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How to get Turpentine right for Magento

If you got a Magento shop and you’ve boosted the performance of it by using Turpentine (the Varnish plugin for Magento) you’ve already experienced the massive speed and power it provides.


If you’re Turpentine configuration in your local.xml  file is misconfigured, chances are that under heavy load, with many concurrent visitors, you’re Magento site may experience very long load times, and even in some cases 502 gateway time-out errors.

So what gives?

How Turpentine works

To figure out how Turpentine works you can add the following line on top of your index.php :

And the following to the bottom:

What this line does, is each time index.php  is loaded (on every Magento request) it logs how long the page took to render and stores this in var/log/counter.log . When the complete page is cached (without ESI blocks) the content of the file will look similar to this after the initial request to the homepage (with an empty Varnish cache):

When everything is correct, each request after this won’t add a line to this file. This way we can be sure that everything comes from the Varnish cache and Magento isn’t loaded on every request.

Turpentine and ESI blocks

Turpentine also offers the possibility to make use of ESI blocks in Magento. If you don’t know what ESI blocks are or how they work, I recommend reading this article first.

When you make use of ESI blocks in Magento (and Turpentine already has some ESI blocks configured by default in turpentine_esi.xml ), you notice that for each ESI block an individual request is made to Magento. Take a look at your counter.log -file for example:

As you see, this single request to index.php  made 2 additional requests under water to load the individual ESI blocks. Therefore, the load time of the first request will take somewhat more than 2 seconds, but all requests that come after that are blazing fast (if you look at the TTL, it’s set to 36000).

Configuring ESI blocks in Magento

As the Turpentine documentation states, Turpentine offers the method setEsiOptions()  for every block in Magento. If you’ve applied this method to some blocks in your local.xml -file, you may already have tinkered with this. But as with many things in programming: with great power comes great responsibility, and caching is also one of them.

Common mistake #1: use a TTL of 0

You may think for some parts in your shop: “This block is customer specific so it doesn’t need to be cached.”. This is a very common thought for stuff like a shopping cart or the ‘Hello Mr. X’-message on top of your site.

However it’s very, very bad practice. Setting a TTL to 0 is telling Turpentine that for each time this ESI block is loaded, fetch a new one from the server, slowing the whole page down. Remember the counter.log -file we mentioned before? This will fill up on every page, while you think that Varnish is working great.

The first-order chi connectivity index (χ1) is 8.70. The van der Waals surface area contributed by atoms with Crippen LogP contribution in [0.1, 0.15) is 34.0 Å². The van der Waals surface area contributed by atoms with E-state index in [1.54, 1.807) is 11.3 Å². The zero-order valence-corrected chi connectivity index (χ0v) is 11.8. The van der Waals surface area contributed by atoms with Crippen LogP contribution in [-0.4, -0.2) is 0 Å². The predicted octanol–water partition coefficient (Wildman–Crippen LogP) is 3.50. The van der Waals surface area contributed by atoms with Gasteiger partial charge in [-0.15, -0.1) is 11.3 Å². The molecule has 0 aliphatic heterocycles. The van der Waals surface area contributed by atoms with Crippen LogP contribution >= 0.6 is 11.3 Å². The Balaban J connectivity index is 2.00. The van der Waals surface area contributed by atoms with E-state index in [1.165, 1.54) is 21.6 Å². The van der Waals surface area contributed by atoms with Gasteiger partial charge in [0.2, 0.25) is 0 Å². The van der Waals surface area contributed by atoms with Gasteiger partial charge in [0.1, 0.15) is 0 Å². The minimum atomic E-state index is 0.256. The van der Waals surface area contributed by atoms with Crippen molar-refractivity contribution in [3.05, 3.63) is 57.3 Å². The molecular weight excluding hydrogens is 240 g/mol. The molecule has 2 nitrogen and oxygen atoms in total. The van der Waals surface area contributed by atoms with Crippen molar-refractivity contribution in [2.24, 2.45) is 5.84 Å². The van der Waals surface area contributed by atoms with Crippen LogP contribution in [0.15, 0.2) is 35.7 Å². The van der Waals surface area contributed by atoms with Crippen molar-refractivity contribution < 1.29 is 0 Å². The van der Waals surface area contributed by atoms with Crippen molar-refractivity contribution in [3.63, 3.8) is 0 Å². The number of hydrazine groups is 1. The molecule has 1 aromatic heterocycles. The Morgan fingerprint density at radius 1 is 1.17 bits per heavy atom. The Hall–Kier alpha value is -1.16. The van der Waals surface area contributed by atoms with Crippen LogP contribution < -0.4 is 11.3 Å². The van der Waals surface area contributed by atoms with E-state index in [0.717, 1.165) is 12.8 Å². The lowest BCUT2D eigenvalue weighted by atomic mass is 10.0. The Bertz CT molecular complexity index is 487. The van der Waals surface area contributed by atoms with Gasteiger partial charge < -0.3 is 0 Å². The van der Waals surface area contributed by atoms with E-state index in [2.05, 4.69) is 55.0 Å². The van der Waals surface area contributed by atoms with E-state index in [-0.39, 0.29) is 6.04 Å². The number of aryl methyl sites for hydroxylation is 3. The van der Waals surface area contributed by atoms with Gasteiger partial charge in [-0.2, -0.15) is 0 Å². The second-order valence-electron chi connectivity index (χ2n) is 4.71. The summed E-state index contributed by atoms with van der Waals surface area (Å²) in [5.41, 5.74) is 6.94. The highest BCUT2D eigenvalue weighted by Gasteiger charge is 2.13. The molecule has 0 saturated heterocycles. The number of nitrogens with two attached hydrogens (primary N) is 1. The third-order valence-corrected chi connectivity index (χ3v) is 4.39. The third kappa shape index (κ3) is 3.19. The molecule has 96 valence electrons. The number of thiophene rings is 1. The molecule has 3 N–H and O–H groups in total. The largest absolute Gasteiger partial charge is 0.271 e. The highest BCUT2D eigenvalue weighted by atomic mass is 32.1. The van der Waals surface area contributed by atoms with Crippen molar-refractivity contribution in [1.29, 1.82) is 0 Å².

And it’s hard to detect this flaw on a development environment with a single user, because you still might get fast responses from the server. But on a production server with 100s of concurrent users at any given time this results in a very huge load on the server, each page request.

The best way to solve this is by just giving it a higher TTL (or omit it to use the default TTL) and register the events on which the cache should be flushed:

This caches the cart with a proper TTL and only flushes it when needed.

Common mistake #2: Session blocks on the initial page load

When you’ve applied the first patch you’ll notice that after the first initial page load all other loads are blazing fast. Expect 40ms load times or less. However, the initial page load still takes a while since ESI blocks that require user-specific data (like the shopping cart for example) still need to be loaded the first time.

And this is also something that you won’t detect on your local development environment, but when you stress-test your shop with a tool like Siege for example and you shoot 100 concurrent requests at once at your shops, you’ll see that the initial load can go from 1-2 second to 10-20 seconds or even more. This is of course unacceptable.

The most easy way to fix this, is to load user-specific assets with AJAX. This way, the page gets loaded blazing fast on initial load, and stuff like login information or the shopping cart gets loaded on the background. You can set this up in your own implementation of Magento, or use Turpentine’s out-of-the-box implementation of this by setting the method -tag in your setEsiOptions() -action:

In conclusion

When you’re configuring your Magento store with Turpentine you can expect great performance gains. But you also have to be careful on how you set it all up and stress-test it under heavy load. That way you can be sure that your site keeps performing under these conditions.

Keeping the 2 common mistakes in mind that are described above are a good way to start. If you have more tips, mistakes or additions to this article you can add them in the comments below this article. I’m always eager to learn and improve.

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2 thoughts on “How to get Turpentine right for Magento”

  1. Jan Fervers says:

    Thanks a lot Giel! A good look at the most important thing, the base. This ttl 0 thing is one of the most mistakes and it’s very common. You’ll find a lot of threads and wrong recommendations if you’re search for this phrase.

    Best regards

  2. Martin says:

    Hi there, do you have experience with turpentine and varnish 4.0.

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